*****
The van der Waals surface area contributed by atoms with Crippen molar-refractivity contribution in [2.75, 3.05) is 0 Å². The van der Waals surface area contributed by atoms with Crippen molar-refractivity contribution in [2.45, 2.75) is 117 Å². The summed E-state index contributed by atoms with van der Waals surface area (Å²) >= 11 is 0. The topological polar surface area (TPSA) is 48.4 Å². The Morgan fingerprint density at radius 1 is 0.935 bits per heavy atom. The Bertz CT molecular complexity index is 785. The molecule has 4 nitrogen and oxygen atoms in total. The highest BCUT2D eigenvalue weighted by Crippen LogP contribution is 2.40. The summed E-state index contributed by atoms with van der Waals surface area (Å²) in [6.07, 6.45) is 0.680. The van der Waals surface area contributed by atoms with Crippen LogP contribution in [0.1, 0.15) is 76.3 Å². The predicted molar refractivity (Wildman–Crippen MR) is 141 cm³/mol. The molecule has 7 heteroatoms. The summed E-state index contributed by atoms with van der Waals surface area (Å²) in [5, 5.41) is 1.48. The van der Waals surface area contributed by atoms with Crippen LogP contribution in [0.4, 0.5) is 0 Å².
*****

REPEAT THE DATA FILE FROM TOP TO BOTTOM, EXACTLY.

The van der Waals surface area contributed by atoms with Crippen molar-refractivity contribution in [2.75, 3.05) is 0 Å². The van der Waals surface area contributed by atoms with Crippen molar-refractivity contribution in [2.45, 2.75) is 117 Å². The summed E-state index contributed by atoms with van der Waals surface area (Å²) >= 11 is 0. The topological polar surface area (TPSA) is 48.4 Å². The Morgan fingerprint density at radius 1 is 0.935 bits per heavy atom. The Bertz CT molecular complexity index is 785. The molecule has 4 nitrogen and oxygen atoms in total. The highest BCUT2D eigenvalue weighted by Crippen LogP contribution is 2.40. The summed E-state index contributed by atoms with van der Waals surface area (Å²) in [6.07, 6.45) is 0.680. The van der Waals surface area contributed by atoms with Crippen LogP contribution in [0.1, 0.15) is 76.3 Å². The predicted molar refractivity (Wildman–Crippen MR) is 141 cm³/mol. The molecule has 7 heteroatoms. The summed E-state index contributed by atoms with van der Waals surface area (Å²) in [5, 5.41) is 1.48. The van der Waals surface area contributed by atoms with Crippen LogP contribution in [0.4, 0.5) is 0 Å².